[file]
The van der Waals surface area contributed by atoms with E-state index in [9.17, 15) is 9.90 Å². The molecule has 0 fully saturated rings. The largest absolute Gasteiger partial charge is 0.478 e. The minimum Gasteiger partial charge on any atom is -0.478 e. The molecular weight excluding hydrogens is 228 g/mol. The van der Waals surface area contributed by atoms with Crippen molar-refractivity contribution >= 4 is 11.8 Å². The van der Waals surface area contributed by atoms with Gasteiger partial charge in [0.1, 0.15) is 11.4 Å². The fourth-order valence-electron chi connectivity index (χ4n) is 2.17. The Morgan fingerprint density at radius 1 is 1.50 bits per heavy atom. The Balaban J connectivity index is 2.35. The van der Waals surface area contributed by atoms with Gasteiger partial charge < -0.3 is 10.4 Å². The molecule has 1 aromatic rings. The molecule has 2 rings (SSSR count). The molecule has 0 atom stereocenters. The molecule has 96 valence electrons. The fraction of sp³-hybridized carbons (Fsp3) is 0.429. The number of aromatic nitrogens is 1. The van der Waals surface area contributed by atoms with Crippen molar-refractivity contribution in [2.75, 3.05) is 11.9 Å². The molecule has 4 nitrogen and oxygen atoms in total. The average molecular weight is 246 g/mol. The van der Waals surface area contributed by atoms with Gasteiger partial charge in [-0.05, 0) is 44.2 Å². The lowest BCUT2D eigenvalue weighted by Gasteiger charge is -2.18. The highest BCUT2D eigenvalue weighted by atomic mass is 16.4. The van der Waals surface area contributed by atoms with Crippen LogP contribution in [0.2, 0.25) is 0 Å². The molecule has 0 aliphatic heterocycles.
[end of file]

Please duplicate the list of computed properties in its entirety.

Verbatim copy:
The van der Waals surface area contributed by atoms with E-state index in [9.17, 15) is 9.90 Å². The molecule has 0 fully saturated rings. The largest absolute Gasteiger partial charge is 0.478 e. The minimum Gasteiger partial charge on any atom is -0.478 e. The molecular weight excluding hydrogens is 228 g/mol. The van der Waals surface area contributed by atoms with Crippen molar-refractivity contribution >= 4 is 11.8 Å². The van der Waals surface area contributed by atoms with Gasteiger partial charge in [0.1, 0.15) is 11.4 Å². The fourth-order valence-electron chi connectivity index (χ4n) is 2.17. The Morgan fingerprint density at radius 1 is 1.50 bits per heavy atom. The Balaban J connectivity index is 2.35. The van der Waals surface area contributed by atoms with Gasteiger partial charge < -0.3 is 10.4 Å². The molecule has 1 aromatic rings. The molecule has 2 rings (SSSR count). The molecule has 0 atom stereocenters. The molecule has 96 valence electrons. The fraction of sp³-hybridized carbons (Fsp3) is 0.429. The number of aromatic nitrogens is 1. The van der Waals surface area contributed by atoms with Crippen molar-refractivity contribution in [2.75, 3.05) is 11.9 Å². The molecule has 4 nitrogen and oxygen atoms in total. The average molecular weight is 246 g/mol. The van der Waals surface area contributed by atoms with Gasteiger partial charge in [-0.05, 0) is 44.2 Å². The lowest BCUT2D eigenvalue weighted by Gasteiger charge is -2.18. The highest BCUT2D eigenvalue weighted by atomic mass is 16.4. The van der Waals surface area contributed by atoms with Crippen LogP contribution in [0.2, 0.25) is 0 Å². The molecule has 0 aliphatic heterocycles.